It’s Not About You!
Part of the training process for student leaders should include conversations that define the role of student leader. In this conversation, it is important to underscore the importance of servant-leadership. Sometimes student leaders may be unaware that they have transformed their role as leader into a mechanism for them to feed their ego. Leaders should not view themselves as special or superior to participants, indeed, they should approach the role with humility and recognize the special opportunity they have to serve others.
Leader team bonding is important, but keep it balanced during the program.
The more comfortable student leaders feel with one another, the more invested and effective they will be as leaders. Spend the time and resources to ensure the team gets to know one another in a personable and meaningful way. Be sure to remind the leader team that while it is great that they might have grown close through the training phase of the program, it is important for them to avoid sharing in-side jokes or coming off as “cliquey” during the program. While they might be friends and feel close, the participants will likely feel awkward at first. If the leaders appear to be too chummy, it sets up a dynamic that could be problematic for the group. This can be avoided by asking the team to not congregate together at meals, avoid exclusive conversations, and make sure they keep the participants at the center of their attention. They will have time to celebrate their experience together at another time.
Small Group Facilitation
Any good leader training will include a session on how to facilitate a small group. Even the most skilled student leader can find the natural silence that occurs in small group discussion intimidating. A training that builds on facilitation skills, managing different types of personalities and the importance of asking good questions can make all the difference.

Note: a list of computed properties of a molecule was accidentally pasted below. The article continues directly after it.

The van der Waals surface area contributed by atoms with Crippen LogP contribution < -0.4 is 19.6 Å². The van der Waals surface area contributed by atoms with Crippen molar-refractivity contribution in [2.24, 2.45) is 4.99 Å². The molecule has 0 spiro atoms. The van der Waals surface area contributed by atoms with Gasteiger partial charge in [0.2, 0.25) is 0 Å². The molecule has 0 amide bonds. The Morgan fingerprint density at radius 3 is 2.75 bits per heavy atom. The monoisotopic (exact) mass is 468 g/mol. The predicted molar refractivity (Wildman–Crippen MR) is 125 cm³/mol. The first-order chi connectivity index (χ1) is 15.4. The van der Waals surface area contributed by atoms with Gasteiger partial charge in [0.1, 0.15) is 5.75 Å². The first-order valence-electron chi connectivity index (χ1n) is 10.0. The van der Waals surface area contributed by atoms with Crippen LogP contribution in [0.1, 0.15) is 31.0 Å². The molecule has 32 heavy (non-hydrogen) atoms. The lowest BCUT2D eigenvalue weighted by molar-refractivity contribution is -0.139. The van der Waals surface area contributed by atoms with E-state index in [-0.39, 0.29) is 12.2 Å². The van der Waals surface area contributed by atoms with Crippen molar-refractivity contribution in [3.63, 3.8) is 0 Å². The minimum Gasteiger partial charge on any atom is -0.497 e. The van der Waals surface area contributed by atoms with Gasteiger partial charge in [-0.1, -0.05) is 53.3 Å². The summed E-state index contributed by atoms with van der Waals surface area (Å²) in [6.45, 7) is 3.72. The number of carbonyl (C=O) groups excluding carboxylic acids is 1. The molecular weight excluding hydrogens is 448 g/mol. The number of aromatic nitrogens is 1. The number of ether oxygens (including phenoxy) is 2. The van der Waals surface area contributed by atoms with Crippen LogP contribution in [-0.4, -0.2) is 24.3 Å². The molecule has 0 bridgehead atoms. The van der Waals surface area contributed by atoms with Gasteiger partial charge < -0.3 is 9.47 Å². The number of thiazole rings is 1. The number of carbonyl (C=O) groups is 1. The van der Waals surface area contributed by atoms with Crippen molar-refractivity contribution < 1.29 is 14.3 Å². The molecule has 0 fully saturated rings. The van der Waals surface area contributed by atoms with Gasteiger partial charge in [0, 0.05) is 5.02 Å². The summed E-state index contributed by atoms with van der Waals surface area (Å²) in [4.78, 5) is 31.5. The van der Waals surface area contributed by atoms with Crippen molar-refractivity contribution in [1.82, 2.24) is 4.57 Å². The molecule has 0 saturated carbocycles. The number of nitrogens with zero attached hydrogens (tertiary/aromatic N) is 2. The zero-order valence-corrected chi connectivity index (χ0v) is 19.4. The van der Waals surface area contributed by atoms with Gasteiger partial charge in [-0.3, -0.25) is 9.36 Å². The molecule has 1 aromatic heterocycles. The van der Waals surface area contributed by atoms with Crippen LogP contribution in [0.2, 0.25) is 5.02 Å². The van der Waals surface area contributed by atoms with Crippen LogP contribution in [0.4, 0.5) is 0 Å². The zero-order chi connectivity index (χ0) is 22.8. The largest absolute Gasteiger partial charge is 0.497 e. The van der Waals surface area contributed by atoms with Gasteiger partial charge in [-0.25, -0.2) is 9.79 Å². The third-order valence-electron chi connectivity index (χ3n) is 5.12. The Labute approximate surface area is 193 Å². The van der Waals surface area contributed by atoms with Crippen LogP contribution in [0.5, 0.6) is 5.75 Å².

Train them in the Why as well as the How
It is important for student leaders to know the history and theoretical underpinnings of the program. How did the program begin? What offices support and fund the initiative? Why is a program on purpose and values a priority to the University? Training them in why you offer this experience is just as important as training them in how to execute the program.
The Value and Importance of Student Talks
Many programs that focus on purpose and values ask student leaders to share stories and experiences from their own life to complement the themes of the program. Often, these talks are evaluated as the most valuable part of the program. Talk construction and coaching are phases of the leadership process that require significant investments of time. The leader and the talk coach should schedule at least three sessions in which they can discuss, edit, and rehearse the student talk in order to ensure that it is concise, engaging, and well-constructed. Sometimes student leaders overshare or focus on themes that might not be appropriate for the program setting. An underprepared talk may possess helpful themes, but the experience of “winging it” often results in a student feeling embarrassed or disappointed.